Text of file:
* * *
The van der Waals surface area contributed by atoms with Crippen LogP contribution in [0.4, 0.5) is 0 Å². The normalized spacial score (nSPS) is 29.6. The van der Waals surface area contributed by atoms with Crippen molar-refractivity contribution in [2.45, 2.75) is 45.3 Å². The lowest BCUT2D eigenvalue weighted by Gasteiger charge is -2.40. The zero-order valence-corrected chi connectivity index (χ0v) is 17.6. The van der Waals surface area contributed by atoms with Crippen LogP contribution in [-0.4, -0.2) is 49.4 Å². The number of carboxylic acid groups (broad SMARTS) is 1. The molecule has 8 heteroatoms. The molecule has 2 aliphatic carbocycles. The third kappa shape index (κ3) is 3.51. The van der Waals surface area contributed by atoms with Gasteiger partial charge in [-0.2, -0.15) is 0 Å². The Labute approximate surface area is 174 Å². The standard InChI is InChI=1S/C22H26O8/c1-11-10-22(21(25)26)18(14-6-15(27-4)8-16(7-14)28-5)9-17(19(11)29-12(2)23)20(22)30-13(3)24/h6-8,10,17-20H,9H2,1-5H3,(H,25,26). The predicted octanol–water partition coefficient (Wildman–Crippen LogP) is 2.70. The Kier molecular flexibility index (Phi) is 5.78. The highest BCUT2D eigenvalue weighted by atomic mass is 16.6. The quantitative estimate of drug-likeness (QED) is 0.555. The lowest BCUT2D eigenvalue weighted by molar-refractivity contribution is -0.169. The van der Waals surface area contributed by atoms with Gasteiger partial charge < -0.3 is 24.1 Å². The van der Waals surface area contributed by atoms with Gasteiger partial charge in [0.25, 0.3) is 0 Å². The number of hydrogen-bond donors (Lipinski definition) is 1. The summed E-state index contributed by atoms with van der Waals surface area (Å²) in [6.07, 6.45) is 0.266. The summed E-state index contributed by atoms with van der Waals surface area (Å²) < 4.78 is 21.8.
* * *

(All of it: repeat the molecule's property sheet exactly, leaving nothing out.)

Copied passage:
The van der Waals surface area contributed by atoms with Crippen LogP contribution in [0.4, 0.5) is 0 Å². The normalized spacial score (nSPS) is 29.6. The van der Waals surface area contributed by atoms with Crippen molar-refractivity contribution in [2.45, 2.75) is 45.3 Å². The lowest BCUT2D eigenvalue weighted by Gasteiger charge is -2.40. The zero-order valence-corrected chi connectivity index (χ0v) is 17.6. The van der Waals surface area contributed by atoms with Crippen LogP contribution in [-0.4, -0.2) is 49.4 Å². The number of carboxylic acid groups (broad SMARTS) is 1. The molecule has 8 heteroatoms. The molecule has 2 aliphatic carbocycles. The third kappa shape index (κ3) is 3.51. The van der Waals surface area contributed by atoms with Gasteiger partial charge in [-0.2, -0.15) is 0 Å². The Labute approximate surface area is 174 Å². The standard InChI is InChI=1S/C22H26O8/c1-11-10-22(21(25)26)18(14-6-15(27-4)8-16(7-14)28-5)9-17(19(11)29-12(2)23)20(22)30-13(3)24/h6-8,10,17-20H,9H2,1-5H3,(H,25,26). The predicted octanol–water partition coefficient (Wildman–Crippen LogP) is 2.70. The Kier molecular flexibility index (Phi) is 5.78. The highest BCUT2D eigenvalue weighted by atomic mass is 16.6. The quantitative estimate of drug-likeness (QED) is 0.555. The lowest BCUT2D eigenvalue weighted by molar-refractivity contribution is -0.169. The van der Waals surface area contributed by atoms with Gasteiger partial charge < -0.3 is 24.1 Å². The van der Waals surface area contributed by atoms with Gasteiger partial charge in [0.25, 0.3) is 0 Å². The number of hydrogen-bond donors (Lipinski definition) is 1. The summed E-state index contributed by atoms with van der Waals surface area (Å²) in [6.07, 6.45) is 0.266. The summed E-state index contributed by atoms with van der Waals surface area (Å²) < 4.78 is 21.8.